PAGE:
The Bureau of Labor Statistics’ productivity and costs release provides data that can help us better understand the state of U.S. manufacturing. The graph above shows the evolution of manufacturing output since 1987. Notice the slow but steady growth in output since the Great Recession’s big dip.
What’s behind this slow and steady growth? The first suspect we’ll look at is manufacturing employment. The graph above shows there’s been a strong downward trend, which has accelerated during each recession. Yet, since 2010, manufacturing employment has been slowly making its way back up.
Next we’ll look at how much each worker produces in the manufacturing sector. Here, the story’s different: The general trend has been continuous increases in productivity per worker, but something seems to have broken with the Great Recession. First a major drop in productivity, then some progress getting back to trend, and then no progress since about 2010.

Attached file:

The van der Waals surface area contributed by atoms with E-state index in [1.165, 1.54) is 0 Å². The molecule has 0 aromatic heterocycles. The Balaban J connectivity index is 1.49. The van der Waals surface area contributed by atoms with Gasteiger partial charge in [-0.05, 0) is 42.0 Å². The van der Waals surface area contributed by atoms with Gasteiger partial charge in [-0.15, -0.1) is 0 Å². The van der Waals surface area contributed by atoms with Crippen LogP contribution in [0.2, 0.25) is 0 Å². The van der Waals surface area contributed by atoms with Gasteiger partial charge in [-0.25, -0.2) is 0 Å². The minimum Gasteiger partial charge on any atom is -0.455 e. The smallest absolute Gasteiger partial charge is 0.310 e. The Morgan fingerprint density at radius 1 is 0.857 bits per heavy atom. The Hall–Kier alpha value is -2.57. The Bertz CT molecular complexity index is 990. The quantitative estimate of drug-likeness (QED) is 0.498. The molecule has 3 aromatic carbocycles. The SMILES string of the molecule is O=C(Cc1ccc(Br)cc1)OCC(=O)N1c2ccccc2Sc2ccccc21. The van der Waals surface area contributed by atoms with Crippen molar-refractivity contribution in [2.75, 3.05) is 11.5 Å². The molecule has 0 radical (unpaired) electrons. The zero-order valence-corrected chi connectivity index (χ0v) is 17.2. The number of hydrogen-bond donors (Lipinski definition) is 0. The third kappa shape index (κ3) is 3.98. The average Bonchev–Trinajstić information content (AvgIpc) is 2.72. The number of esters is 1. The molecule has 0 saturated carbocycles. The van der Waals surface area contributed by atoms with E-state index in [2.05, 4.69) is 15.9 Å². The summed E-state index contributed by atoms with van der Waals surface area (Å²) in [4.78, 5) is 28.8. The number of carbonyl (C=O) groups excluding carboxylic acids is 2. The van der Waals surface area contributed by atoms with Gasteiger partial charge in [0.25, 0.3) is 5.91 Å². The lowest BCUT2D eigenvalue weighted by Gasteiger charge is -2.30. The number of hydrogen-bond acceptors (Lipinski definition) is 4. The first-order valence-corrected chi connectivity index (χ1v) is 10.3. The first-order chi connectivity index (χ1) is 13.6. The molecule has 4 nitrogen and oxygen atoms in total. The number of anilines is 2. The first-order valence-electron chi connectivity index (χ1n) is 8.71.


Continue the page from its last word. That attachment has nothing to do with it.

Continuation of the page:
What if, since the Great Recession, manufacturing jobs have offered fewer hours of work or more part-time work? Maybe productivity per hour worked is growing. But the graph above, which shows productivity per hour instead of per person, shows no difference. The cause of this productivity standstill is thus either lack of technological progress or (more likely) a change in the composition of the manufacturing workforce toward lower-productivity work.
How these graphs were created: Search for “manufacturing sector” and each of the discussed series should be among the top choices. Simply choose them and click “Add to Graph.”
Suggested by Christian Zimmermann.